And Kluber didn't look back. "It makes me look realy good, doesn't it?" catcher Yan Gomes said with a laugh. "Things aren't just happening because he's getting lucky. He's really put in work. I think guys are really starting to pay attention to that. Everybody knows the young pitching staff that we have. That's the kind of guy that we want up there leading us."
"It's exciting for me personally that next time out there will be when it counts," Kluber said. "I'm happy with where I'm at both physically and mentally. I'm ready to go. I'm looking forward to it." (Bastian - mlb.com - 4/3/15)
"Kluber pays attention to detail so well," Indians manager Terry Francona said. "You kind of wind him up and let him go. There's a reason when we talk to our young pitchers, we say, 'Watch what he does.' He does everything with precision."
"Corey's approach shows with the rest of our staff every day," catcher Yan Gomes said. "They follow the way he goes about it. He wasn't the guy who was brought in to be the ace. He earned it and people saw that. It motivates everyone else. They know what can happen with dedication."
"Sometimes it's human nature if you're warming up and playing catch that you kind of just go through the motions, but he has an intent with every pitch, every throw," Francona said. "And that's the way he makes his living. So it does carry over, and whether it's PFP [pitchers' fielding practice] or whatever he does, he does it the way you're supposed to. Its part of the reason he's so good. He does it to a really extremely high level. You couple his talent with that ability to consistently do things, it does make you pretty special." (Ringolsby - MLB.com - 3/14/16)
Corey does not have to say much. As far as the Indians are concerned, the way their stoic starter goes about his daily work behind the scenes, and then how he attacks hitters on the mound, is leadership enough for the rest of the pitchers.
Kluber does not need to give a of speech to rally his team for the long season 2016 ahead. His preparation and performance will set the tone. There is no one that Chris Antonetti, the Indians' president of baseball operations, would rather see take the ball to start the season.
"It's a great thing organizationally," Antonetti said, "when you can point to your best pitcher and say, 'If you want to be like him, go do things the same way he does. You want to win a Cy Young? Go follow what Klubes does. Watch his routines. Watch the way he prepares for a start. Watch how diligent he is in the training room and in the weight room.' It's a pretty powerful message."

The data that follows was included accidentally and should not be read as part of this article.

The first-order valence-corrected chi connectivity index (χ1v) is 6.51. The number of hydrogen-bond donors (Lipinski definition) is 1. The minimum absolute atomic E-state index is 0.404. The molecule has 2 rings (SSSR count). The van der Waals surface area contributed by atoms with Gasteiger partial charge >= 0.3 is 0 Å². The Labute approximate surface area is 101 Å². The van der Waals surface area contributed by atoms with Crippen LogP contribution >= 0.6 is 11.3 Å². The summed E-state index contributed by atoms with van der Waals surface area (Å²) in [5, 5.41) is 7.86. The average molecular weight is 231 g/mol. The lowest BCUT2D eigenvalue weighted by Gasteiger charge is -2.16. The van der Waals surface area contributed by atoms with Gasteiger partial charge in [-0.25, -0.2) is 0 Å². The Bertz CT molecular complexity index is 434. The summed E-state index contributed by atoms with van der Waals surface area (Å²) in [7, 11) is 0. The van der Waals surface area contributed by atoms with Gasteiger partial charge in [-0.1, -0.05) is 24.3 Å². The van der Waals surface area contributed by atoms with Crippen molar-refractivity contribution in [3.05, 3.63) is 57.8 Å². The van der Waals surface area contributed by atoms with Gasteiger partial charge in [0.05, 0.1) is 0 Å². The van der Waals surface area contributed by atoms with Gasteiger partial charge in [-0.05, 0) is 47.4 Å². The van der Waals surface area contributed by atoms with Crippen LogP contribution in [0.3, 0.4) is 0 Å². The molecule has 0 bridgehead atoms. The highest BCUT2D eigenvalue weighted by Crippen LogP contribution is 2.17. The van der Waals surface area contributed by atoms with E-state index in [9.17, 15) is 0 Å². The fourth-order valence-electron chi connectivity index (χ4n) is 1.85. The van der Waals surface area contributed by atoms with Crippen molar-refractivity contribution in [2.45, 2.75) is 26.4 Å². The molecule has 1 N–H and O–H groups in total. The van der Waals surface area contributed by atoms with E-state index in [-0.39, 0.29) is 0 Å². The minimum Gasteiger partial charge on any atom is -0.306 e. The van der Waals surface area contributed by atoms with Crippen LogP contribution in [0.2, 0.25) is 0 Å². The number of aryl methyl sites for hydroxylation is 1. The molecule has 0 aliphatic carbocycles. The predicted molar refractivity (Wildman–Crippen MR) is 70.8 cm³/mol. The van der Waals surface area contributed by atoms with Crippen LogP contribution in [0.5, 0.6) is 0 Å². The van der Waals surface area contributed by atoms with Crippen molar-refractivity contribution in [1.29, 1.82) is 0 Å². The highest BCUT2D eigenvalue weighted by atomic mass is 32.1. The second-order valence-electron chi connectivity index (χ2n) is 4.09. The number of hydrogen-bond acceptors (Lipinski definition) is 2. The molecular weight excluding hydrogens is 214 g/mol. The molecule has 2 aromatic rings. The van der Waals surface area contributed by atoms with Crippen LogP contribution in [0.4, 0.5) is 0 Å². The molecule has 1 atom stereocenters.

When Cleveland acquired him from the Padres in a three-team deal at the 2010 Trade Deadline, there was a collective yawn. A year later, Kluber began overhauling his pitching style, focusing more on a two-seam fastball and adding a cutter to go with his other offerings.
"The way you saw Corey kind of evolve into the guy he is now is not by coincidence," said fellow Tribe starter Josh Tomlin. "That guy puts his head down and goes to work every day. That's somebody we all need to look at, no matter if you're a position player, pitcher or bullpen guy. Whoever you are."
Hints of Kluber's potential were there down the stretch in '13, but everyone took notice in the following season. The right-hander developed one of baseball's best curveballs and, combined with his sinker and cutter, featured a combination of pitchers that baffled batters. The strikeouts came in bunches and the wins followed in '14, culminating in one of the more surprising Cy Young victories in recent memory.
"That's the biggest key to our success," Indians pitching coach Mickey Callaway said of Kluber's emergence. "If you go back and look, once Kluber became the main leader, everything changed. He's one of the biggest reasons why you start thinking of the Cleveland Indians, you think about pitching. That probably has more to do with Corey Kluber than anything." (Bastian - MLB.com - 4/4/16)
June 19, 2016: Each offseason as the holidays approach, Corey Kluber starts his throwing program in preparation for the season ahead. As he has done since Corey was a kid, Kluber's father, Jim, grabs his glove and offers to play catch with his son to help. Those rounds of catch have become a little more painful over the years.
"The ball just smacks into the glove so hard," Jim said. "And he's not even trying to throw hard. It just has so much behind it, effortlessly. You look at your hand afterwards, and it's red."
Jim speaks with pride when discussing what Corey has become for the Indians. And he gets a kick out of the fact his son's success has come with Cleveland, the team Jim pulled for during his childhood on the east side of the city. The elder Kluber began following the Tribe in 1959—you can still hear the pain in his voice when he mentions how the White Sox edged the Indians for a spot in the World Series that fall. Jim brings up Rocky Colavito, Sonny Siebert, Fred Whitfield and Max Alvis. He speaks of how Bob Feller was a local celebrity in Gates Mills, Ohio, two towns over from where Jim grew up in Highland Heights.
All of that made the phone call from Corey in 2010 so special. Both of Corey's parents answered, but Jim told his son he would catch up with him after he spoke with his mom. Corey insisted his dad stay on the line. Corey had been traded to the Indians by the Padres.
"It had a lot more significance to him that it was the Indians," Corey said. "To me, at the time, it was just another one of 30 teams. I didn't have any connection to the Indians, but for him, it was the team that he always grew up watching and rooted for." Jim, who now lives in Cape Cod, was stunned with joy. "I literally could not believe it," he said. "I probably screamed or something like that, because I've always been an Indians fan. Our family, my family, we've always been baseball people. Especially for me, for him to go to Cleveland was like a dream come true."